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dc.contributorKaiser, Ronald A.
dc.creatorRapier, Richard Edward
dc.date.accessioned2011-02-22T22:23:55Z
dc.date.accessioned2011-02-22T23:46:36Z
dc.date.accessioned2017-04-07T19:57:55Z
dc.date.available2011-02-22T22:23:55Z
dc.date.available2011-02-22T23:46:36Z
dc.date.available2017-04-07T19:57:55Z
dc.date.created2009-12
dc.date.issued2011-02-22
dc.identifier.urihttp://hdl.handle.net/1969.1/ETD-TAMU-2009-12-7440
dc.description.abstractSince 1989, the United States Federal Government and the State of Texas have targeted water and wastewater infrastructure development spending in the colonias to improve access to safe, reliable and adequate water supplies and wastewater service. Prior to widespread installation of piped, treated water infrastructure, waterborne illnesses attained levels only seen in developing countries. Despite the hundreds of millions of dollars that have been spent since 1989 on water and wastewater infrastructure improvements, roughly a quarter of colonias still lacked basic access to water and wastewater services. Previous research and assessments of where this government spending has been targeted have not evaluated all four largest funding sources together or demonstrated the impacts of water and wastewater infrastructure spending on either public health or the local economy. This report evaluates the first of these problems by analyzing government spending of these funding sources from 1996 to 2006 in Cameron, Hidalgo, and Starr counties. The report provides the history and context of the Texas colonia problem, discusses who provides water and wastewater services to the colonias, and describes the make-up of federal and state financial assistance to the colonias to develop their water and wastewater infrastructure. Conventional understandings of where government spending is going, for what, and to whom, are challenged by the data and analysis. Analysis results indicate greater spending on wastewater infrastructure improvements than water service in addition to greater allocation to municipal systems that extended service into colonia areas historically operated by water service corporations. Further research may build on this data as well as regional economic and epidemiological data to determine outcomes of the spending in quantitative terms using various impact assessment methodologies. This report concludes with a discussion of impact assessment.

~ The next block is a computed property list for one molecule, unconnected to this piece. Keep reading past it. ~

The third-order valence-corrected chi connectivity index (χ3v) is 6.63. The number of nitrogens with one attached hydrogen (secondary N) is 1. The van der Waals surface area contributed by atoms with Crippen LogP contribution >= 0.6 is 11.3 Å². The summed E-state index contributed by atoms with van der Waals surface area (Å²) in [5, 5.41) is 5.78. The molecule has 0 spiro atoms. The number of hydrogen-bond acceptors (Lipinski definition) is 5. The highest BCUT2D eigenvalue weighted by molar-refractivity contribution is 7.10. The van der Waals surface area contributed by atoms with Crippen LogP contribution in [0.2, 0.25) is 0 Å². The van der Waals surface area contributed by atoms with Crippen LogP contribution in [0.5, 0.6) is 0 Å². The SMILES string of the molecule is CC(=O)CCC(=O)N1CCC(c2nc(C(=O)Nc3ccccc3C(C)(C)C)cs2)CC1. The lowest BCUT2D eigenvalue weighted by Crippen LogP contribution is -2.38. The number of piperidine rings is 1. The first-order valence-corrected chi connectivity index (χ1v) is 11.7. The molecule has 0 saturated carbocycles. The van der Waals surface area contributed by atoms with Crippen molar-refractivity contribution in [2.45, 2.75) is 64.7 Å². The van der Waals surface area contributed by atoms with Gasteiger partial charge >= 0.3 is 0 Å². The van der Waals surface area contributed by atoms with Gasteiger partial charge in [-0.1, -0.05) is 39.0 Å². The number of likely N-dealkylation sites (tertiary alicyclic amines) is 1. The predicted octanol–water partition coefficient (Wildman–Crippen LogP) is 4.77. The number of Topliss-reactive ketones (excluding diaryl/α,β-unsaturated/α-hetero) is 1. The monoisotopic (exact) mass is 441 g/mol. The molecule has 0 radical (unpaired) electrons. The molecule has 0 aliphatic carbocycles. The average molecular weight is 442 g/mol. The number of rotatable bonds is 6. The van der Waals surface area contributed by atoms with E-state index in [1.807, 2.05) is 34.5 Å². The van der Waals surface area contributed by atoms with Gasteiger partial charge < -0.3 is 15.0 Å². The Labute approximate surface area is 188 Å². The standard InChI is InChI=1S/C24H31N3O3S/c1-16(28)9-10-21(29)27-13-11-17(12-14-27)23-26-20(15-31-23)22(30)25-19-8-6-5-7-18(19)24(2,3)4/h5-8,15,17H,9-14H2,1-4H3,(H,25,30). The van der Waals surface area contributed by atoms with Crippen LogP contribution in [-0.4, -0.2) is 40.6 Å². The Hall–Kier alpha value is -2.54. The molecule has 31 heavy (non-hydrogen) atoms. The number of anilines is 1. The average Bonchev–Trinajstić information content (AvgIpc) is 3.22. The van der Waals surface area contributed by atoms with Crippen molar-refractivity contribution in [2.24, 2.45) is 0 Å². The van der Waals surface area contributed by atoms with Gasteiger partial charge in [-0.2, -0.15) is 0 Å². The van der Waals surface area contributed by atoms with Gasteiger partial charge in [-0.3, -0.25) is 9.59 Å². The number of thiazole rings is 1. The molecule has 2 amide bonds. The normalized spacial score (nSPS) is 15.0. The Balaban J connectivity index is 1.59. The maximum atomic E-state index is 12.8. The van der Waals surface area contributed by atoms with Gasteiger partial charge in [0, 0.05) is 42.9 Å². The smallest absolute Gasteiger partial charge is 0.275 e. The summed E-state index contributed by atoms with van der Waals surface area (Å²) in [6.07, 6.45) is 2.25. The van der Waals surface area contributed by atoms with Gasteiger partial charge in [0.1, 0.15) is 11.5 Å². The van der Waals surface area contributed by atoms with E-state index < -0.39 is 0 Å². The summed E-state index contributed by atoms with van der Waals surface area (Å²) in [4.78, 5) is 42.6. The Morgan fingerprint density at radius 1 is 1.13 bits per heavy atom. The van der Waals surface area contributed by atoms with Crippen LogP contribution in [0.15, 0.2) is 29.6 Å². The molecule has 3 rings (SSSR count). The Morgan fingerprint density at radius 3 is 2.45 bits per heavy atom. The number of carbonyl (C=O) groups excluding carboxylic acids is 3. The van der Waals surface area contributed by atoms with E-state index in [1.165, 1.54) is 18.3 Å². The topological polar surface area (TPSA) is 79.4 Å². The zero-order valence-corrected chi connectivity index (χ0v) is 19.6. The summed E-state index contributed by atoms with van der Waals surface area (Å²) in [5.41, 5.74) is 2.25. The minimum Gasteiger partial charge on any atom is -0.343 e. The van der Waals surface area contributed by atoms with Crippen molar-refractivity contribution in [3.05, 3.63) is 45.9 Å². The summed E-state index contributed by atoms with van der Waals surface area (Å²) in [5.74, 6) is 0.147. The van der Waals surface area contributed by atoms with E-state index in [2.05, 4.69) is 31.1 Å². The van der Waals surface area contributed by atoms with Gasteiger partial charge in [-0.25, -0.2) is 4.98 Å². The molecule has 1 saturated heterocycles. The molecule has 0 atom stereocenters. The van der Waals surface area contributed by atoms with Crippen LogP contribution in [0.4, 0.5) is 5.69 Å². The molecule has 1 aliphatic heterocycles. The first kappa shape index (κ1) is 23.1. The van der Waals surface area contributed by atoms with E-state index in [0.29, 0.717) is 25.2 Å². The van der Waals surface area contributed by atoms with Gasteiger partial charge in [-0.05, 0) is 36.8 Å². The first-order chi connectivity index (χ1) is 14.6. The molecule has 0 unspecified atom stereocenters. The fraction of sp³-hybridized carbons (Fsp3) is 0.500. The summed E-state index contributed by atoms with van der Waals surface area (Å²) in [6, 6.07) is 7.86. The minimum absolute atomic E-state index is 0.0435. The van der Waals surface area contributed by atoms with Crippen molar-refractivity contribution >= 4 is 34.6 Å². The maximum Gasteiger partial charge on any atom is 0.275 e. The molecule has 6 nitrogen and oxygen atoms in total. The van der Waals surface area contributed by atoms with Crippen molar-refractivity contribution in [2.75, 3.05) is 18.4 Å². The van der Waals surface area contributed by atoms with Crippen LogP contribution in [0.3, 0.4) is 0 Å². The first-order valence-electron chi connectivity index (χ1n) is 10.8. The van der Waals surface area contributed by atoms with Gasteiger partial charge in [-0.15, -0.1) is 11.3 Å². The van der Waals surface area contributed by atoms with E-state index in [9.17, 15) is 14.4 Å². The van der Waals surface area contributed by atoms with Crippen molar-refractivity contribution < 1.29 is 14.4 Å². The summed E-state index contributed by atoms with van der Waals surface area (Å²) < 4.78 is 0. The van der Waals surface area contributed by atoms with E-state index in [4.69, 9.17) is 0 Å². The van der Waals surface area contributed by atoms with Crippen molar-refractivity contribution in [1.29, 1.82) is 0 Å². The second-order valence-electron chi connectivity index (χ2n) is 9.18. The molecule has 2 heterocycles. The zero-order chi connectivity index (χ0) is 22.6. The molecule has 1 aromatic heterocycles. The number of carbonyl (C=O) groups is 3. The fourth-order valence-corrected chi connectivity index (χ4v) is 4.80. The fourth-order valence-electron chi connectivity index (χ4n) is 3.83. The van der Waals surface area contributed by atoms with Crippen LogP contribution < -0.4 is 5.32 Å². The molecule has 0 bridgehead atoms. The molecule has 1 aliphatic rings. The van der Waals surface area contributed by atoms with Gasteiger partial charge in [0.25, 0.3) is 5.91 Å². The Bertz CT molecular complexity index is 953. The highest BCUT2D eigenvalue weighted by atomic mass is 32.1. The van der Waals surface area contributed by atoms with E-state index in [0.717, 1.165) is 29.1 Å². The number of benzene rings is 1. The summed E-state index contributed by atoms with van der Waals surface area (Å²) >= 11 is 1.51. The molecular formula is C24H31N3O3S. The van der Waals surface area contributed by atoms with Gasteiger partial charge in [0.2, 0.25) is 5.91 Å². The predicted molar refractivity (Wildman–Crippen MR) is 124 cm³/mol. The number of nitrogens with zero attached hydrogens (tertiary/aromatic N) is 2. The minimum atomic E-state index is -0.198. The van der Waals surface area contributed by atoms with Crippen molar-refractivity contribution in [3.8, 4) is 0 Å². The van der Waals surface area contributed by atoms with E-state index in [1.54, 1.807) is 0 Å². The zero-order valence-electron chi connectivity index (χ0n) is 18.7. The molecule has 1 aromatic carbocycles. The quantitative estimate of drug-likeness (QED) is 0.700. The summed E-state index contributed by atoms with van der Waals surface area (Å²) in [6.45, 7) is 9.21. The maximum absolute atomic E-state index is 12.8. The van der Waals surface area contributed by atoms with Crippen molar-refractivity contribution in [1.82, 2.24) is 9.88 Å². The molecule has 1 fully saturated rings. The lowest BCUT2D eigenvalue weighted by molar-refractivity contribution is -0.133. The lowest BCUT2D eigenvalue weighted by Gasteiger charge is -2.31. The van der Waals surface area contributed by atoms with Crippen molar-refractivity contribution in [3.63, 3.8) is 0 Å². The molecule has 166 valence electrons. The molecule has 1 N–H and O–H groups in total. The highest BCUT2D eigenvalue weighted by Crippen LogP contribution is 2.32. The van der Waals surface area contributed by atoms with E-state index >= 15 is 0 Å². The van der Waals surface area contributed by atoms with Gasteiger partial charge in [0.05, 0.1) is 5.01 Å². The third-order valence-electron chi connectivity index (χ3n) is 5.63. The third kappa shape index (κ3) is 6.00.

dc.language.isoen_US
dc.subjectColonias
dc.subjectTexas
dc.subjectWater and Wastewater Infrastructure
dc.subjectGovernment Financial Assistance.
dc.titleA Drop in the Bucket: Ten Years of Government Spending on Water and Wastewater Infrastructure in Texas Colonias
dc.typeBook
dc.typeThesis


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